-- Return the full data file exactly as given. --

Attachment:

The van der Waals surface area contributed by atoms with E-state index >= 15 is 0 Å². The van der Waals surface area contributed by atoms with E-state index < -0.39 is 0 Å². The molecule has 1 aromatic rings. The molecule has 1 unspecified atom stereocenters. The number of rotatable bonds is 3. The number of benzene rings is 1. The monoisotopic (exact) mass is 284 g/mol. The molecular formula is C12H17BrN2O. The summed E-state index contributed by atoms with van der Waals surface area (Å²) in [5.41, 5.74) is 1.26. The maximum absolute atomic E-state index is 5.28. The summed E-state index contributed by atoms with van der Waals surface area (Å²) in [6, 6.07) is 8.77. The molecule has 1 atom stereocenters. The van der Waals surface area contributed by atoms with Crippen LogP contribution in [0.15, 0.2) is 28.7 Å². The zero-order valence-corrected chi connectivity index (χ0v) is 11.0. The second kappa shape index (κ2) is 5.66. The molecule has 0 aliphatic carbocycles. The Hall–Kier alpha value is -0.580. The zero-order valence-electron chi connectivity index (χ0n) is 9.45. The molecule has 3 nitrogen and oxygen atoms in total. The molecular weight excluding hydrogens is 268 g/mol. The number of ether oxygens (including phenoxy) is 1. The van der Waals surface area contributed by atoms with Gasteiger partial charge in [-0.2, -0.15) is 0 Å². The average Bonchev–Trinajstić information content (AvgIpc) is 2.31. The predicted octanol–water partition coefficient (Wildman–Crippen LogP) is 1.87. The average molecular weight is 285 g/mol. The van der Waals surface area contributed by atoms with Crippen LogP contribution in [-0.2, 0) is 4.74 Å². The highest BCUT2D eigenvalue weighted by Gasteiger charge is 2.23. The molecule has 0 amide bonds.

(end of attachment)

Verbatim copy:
The van der Waals surface area contributed by atoms with E-state index >= 15 is 0 Å². The van der Waals surface area contributed by atoms with E-state index < -0.39 is 0 Å². The molecule has 1 aromatic rings. The molecule has 1 unspecified atom stereocenters. The number of rotatable bonds is 3. The number of benzene rings is 1. The monoisotopic (exact) mass is 284 g/mol. The molecular formula is C12H17BrN2O. The summed E-state index contributed by atoms with van der Waals surface area (Å²) in [5.41, 5.74) is 1.26. The maximum absolute atomic E-state index is 5.28. The summed E-state index contributed by atoms with van der Waals surface area (Å²) in [6, 6.07) is 8.77. The molecule has 1 atom stereocenters. The van der Waals surface area contributed by atoms with Crippen LogP contribution in [0.15, 0.2) is 28.7 Å². The zero-order valence-corrected chi connectivity index (χ0v) is 11.0. The second kappa shape index (κ2) is 5.66. The molecule has 0 aliphatic carbocycles. The Hall–Kier alpha value is -0.580. The zero-order valence-electron chi connectivity index (χ0n) is 9.45. The molecule has 3 nitrogen and oxygen atoms in total. The molecular weight excluding hydrogens is 268 g/mol. The number of ether oxygens (including phenoxy) is 1. The van der Waals surface area contributed by atoms with Gasteiger partial charge in [-0.2, -0.15) is 0 Å². The average Bonchev–Trinajstić information content (AvgIpc) is 2.31. The predicted octanol–water partition coefficient (Wildman–Crippen LogP) is 1.87. The average molecular weight is 285 g/mol. The van der Waals surface area contributed by atoms with Crippen LogP contribution in [-0.2, 0) is 4.74 Å². The highest BCUT2D eigenvalue weighted by Gasteiger charge is 2.23. The molecule has 0 amide bonds.